Full-text · Article · Mar 2015 · Neurology Research International
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    • "Ainsi, une sensation douloureuse ou un prodrome sensitif (pas toujours présent) ; respectant un dermatome ; suivi d'une éruption de vésicules groupées (cependant, dans certains cas, seule une papule peut être observée) ; en l'absence d'éruption identique dans le(s) même(s) dermatome(s) (pour exclure une récurrence d'un HSV) ; associées à une douleur et/ou une allodynie dans le territoire de l'éruption, sont les caractéristiques pathognomoniques de l'éruption associée au zona [11]. Cependant, selon les données issues de l'étude de prévention du zona par la vaccination, et de séries de confrontation clinicobiologiques, il apparaît respectivement que 20 % des suspicions diagnostiques n'ont pas été confirmées par polymerase chain reaction (PCR) [6] et que, d'une façon générale, sur 10 % des prélèvements effectués sur des cas présumés de zona étaient en réalité isolés de l'HSV [11]. Ainsi en présence de lésions atypiques (cf. "

    Full-text · Dataset · Dec 2014
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    • "Tabrizi R., et al. 113 als) of herpes zoster ranges from 1.2 to 3.4 in young patients and 3.9–11.8 in patients older than 65 years [5]. Antiviral drug therapy can reduce the severity and duration of herpes zoster if the administration of these drugs is started within 72 hours from the initial presence of the characteristic skin rash and is continued for 7-10 days [5] [6]. The thoracolumbar trunk (especially T3 to L3) is most commonly involved in HZ infection(HZI) [7]. "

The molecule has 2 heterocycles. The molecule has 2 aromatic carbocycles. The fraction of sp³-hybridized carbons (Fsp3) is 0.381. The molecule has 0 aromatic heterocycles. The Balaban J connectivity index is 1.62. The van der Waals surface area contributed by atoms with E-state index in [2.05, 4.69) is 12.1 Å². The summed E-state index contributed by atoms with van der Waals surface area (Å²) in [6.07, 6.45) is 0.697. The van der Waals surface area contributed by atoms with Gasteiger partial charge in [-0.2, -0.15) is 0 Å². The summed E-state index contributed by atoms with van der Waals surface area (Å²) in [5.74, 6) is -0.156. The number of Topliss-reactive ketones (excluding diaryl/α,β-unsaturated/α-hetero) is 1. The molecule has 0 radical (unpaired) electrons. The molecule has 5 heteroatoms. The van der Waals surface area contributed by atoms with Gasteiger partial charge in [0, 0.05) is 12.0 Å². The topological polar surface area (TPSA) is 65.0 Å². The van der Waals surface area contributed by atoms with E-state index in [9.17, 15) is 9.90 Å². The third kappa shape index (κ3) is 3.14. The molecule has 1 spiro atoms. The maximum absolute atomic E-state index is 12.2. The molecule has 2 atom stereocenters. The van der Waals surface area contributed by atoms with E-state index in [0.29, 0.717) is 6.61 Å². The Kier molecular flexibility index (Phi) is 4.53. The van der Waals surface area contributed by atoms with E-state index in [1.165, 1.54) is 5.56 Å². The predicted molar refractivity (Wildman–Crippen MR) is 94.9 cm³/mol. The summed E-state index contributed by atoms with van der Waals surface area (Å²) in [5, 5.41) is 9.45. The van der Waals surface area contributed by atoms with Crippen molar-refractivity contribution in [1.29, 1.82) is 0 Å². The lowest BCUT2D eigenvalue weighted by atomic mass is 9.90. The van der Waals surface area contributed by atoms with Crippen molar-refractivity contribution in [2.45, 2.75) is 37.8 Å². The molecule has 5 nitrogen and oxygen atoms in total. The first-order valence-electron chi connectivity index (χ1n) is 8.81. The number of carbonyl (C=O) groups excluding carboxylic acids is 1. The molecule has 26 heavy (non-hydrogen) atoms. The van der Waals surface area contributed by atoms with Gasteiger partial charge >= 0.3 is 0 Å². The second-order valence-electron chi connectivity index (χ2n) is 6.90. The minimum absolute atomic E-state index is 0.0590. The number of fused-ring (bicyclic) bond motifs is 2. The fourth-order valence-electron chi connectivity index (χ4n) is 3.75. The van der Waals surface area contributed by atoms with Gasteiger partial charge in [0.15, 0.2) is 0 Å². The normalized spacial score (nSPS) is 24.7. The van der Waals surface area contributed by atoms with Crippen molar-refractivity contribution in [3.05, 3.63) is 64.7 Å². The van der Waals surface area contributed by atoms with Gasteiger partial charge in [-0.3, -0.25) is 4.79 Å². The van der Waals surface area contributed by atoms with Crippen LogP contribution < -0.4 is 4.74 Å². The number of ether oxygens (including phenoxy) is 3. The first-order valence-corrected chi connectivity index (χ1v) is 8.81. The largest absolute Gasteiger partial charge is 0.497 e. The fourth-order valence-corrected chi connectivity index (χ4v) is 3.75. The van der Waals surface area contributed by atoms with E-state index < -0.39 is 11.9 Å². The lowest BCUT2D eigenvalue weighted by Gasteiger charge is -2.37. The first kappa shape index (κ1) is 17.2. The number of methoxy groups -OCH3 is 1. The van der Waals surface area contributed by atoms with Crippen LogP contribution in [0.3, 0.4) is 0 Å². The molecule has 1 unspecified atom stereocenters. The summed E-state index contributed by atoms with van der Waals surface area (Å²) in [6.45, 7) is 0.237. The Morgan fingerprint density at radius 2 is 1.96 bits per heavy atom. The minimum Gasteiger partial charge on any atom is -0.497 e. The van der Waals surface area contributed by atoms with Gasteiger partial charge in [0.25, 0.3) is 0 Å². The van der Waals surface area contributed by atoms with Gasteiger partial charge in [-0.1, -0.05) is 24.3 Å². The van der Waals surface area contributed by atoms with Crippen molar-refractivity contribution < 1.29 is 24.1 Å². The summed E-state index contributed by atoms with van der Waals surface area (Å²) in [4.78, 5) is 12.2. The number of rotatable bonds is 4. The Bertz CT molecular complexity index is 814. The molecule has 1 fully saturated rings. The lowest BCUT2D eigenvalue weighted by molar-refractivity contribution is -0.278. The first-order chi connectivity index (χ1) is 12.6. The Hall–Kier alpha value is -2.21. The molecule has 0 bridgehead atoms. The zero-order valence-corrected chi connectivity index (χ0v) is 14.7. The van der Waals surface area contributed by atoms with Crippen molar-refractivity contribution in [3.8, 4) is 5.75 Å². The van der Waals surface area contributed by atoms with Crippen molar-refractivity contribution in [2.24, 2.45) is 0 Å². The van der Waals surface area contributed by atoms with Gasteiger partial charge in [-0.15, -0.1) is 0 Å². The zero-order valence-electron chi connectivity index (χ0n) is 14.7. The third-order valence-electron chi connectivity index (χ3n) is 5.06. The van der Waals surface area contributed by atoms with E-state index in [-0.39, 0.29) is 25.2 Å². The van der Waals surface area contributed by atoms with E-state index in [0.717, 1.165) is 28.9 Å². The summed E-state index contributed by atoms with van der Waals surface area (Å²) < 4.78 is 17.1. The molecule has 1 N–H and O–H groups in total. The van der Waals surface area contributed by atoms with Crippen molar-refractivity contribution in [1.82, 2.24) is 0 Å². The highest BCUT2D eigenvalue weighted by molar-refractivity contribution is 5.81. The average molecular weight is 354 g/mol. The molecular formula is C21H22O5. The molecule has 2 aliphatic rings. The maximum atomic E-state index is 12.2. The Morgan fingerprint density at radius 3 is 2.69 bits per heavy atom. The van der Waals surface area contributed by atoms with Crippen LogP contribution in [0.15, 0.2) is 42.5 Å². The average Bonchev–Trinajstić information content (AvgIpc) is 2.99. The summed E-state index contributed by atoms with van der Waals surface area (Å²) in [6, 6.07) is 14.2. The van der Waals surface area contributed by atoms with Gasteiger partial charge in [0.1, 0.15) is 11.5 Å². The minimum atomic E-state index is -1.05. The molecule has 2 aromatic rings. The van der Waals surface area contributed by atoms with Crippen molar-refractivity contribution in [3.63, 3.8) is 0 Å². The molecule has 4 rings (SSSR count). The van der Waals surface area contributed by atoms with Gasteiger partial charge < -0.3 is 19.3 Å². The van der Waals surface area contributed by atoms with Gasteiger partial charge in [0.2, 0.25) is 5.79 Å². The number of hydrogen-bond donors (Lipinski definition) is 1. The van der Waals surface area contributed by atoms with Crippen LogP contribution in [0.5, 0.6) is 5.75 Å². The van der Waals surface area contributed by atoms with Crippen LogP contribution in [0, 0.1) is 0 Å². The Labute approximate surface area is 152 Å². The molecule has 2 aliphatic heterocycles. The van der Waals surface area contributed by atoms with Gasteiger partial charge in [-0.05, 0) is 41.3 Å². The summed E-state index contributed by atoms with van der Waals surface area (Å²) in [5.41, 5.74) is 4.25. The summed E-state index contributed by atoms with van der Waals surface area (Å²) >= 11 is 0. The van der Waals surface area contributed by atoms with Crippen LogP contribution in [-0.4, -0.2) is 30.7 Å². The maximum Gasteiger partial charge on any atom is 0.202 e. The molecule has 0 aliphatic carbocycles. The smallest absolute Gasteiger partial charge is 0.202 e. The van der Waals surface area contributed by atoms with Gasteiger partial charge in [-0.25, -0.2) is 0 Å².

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    ABSTRACT: Statement of the Problem: Alveolar bone necrosis induced by Herpes zoster infection is considered as a rare manifestation of osteomyelitis and few case reports are presented in the literature. Purpose: The aim of this study was to evaluate mandibular osteomyelitis caused by herpes zoster in the immunocompromised patients with histopathologically documented osteomyelitis in the mandible and herpes zoster infection. Materials and Method: 30 patients were recruited in this cross-sectional study. 19 patients were completely edentulous, 4 patients were partially edentulous and 7 with complete dentition. In all cases, specimens were analyzed using a conventional polymerase chain reaction (PCR) test for varicella zoster virus. Results: 16 patients underwent dialysis, 9 patients received chemotherapy treatments and 5 patients had transplantation (four kidneys and one liver). Histopathological assessment demonstrated a nonspecific bone necrosis exhibiting an eosinophilic, homogeneous non-vital bone tissue with peripheral resorption surrounded by reactive connective tissue. PCR test was positive in 21 cases. Conclusion: This study demonstrated that the frequency of osteomyelitis induced by herpes zoster could be more than the records provided by previous studies. Histopathological findings might be nonspecific in such patients. PCR test was not positive for all HZ induced osteomyelitis patients.
    Full-text · Article · Sep 2014